- U.S Constitution, Article I, Section 8 “The Congress shall have Power … To make all Laws which shall be necessary and proper for carrying into Execution the foregoing Powers, and all other Powers vested by this Constitution in the Government of the United States, or in any Department or Officer thereof.”
In fact, the Foreign Relations Committee primarily oversees arms deals between the United States and our allies and strategic partners. Since this seemed to relate directly to an arms deal with Ukraine, it was urgently incumbent on them to follow up and find out what was going on.
So, following their constitutionally mandated duties as members of the Foreign Relations Committee, these Senators were asking Ukraine if the Executive branch of our government had encouraged, requested, or Ukraine to stall the Manafort investigation and block cooperation with the Mueller probe or if that action had simply happened independently. It is important to note that since then, Paul Manafort, has been convicted of several felonies in the U.S. and has openly admitted in his testimony that he is guilty of the crimes he was being investigated for in Ukraine which he did on behalf of the deeply corrupt Yanukovich.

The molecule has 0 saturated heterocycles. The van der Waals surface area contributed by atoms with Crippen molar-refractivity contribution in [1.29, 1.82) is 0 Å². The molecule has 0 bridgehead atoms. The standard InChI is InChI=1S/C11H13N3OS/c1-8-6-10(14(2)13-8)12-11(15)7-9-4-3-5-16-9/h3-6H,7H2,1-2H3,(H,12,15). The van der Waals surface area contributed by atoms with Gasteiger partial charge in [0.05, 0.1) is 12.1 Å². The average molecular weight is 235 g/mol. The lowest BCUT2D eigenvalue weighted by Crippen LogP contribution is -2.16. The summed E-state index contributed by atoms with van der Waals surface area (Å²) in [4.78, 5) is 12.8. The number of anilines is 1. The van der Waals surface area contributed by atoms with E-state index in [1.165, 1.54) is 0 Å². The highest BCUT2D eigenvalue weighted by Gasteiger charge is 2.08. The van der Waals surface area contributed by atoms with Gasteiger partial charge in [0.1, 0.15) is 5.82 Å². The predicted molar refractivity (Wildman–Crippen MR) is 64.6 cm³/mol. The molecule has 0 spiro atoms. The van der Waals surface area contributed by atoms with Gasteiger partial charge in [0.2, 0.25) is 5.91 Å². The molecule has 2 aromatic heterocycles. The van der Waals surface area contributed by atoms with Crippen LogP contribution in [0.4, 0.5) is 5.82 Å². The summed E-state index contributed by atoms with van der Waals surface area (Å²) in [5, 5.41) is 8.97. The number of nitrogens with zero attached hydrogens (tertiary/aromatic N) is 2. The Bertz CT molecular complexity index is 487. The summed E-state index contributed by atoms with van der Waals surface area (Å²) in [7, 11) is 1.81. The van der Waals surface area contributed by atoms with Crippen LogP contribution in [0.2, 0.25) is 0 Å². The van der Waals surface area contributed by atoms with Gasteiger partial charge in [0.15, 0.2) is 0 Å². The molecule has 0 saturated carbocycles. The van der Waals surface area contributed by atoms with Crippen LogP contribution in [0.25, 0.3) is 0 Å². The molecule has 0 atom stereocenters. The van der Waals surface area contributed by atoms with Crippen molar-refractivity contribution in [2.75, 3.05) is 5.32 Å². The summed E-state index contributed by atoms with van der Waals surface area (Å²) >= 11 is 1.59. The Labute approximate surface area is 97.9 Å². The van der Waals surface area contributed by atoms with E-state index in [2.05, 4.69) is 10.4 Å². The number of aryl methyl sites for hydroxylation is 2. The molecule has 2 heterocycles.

Let’s be clear about what these Senators did not do. They did not request an investigation into President Trump. They did not ask for any kind of investigation to be opened or started. They were not trying to instigate or initiate anything. They were asking for a few specific facts that were already known and readily available.
Furthermore, these Senators did not threaten to withhold financial aid from Ukraine, as Thiessen suggested. The closest came to implying this is that they made multiple references to the corrupt Yanukovich administration which stole millions of taxpayer dollars from Ukraine and has been under investigation since leaving office. These corruption investigations, and rooting out the Yanukovich corruption from the Ukrainian government is something the eyes of the whole world are on and something, as we will soon find out, that not only the U.S. government, but also the European Union and the International Monetary Fund are watching closely and making financial aid contengent upon.